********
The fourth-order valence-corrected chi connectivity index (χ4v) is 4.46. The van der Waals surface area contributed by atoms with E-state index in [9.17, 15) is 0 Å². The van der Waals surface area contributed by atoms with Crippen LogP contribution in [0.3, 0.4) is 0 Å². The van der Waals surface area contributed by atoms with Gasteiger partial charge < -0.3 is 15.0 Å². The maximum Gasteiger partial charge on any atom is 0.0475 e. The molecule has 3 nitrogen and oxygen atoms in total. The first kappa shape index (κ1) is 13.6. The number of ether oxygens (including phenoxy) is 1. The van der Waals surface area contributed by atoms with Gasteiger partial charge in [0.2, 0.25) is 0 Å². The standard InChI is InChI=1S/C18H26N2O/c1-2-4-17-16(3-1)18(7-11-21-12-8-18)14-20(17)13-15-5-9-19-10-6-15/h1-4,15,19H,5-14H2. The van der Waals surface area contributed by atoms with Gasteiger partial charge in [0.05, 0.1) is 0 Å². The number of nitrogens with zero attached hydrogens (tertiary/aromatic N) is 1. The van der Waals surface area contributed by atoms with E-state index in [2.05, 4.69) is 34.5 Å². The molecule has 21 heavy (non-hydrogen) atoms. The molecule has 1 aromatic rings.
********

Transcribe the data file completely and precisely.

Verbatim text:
The fourth-order valence-corrected chi connectivity index (χ4v) is 4.46. The van der Waals surface area contributed by atoms with E-state index in [9.17, 15) is 0 Å². The van der Waals surface area contributed by atoms with Crippen LogP contribution in [0.3, 0.4) is 0 Å². The van der Waals surface area contributed by atoms with Gasteiger partial charge < -0.3 is 15.0 Å². The maximum Gasteiger partial charge on any atom is 0.0475 e. The molecule has 3 nitrogen and oxygen atoms in total. The first kappa shape index (κ1) is 13.6. The number of ether oxygens (including phenoxy) is 1. The van der Waals surface area contributed by atoms with Gasteiger partial charge in [0.2, 0.25) is 0 Å². The standard InChI is InChI=1S/C18H26N2O/c1-2-4-17-16(3-1)18(7-11-21-12-8-18)14-20(17)13-15-5-9-19-10-6-15/h1-4,15,19H,5-14H2. The van der Waals surface area contributed by atoms with Gasteiger partial charge in [0.05, 0.1) is 0 Å². The number of nitrogens with zero attached hydrogens (tertiary/aromatic N) is 1. The van der Waals surface area contributed by atoms with E-state index in [2.05, 4.69) is 34.5 Å². The molecule has 21 heavy (non-hydrogen) atoms. The molecule has 1 aromatic rings.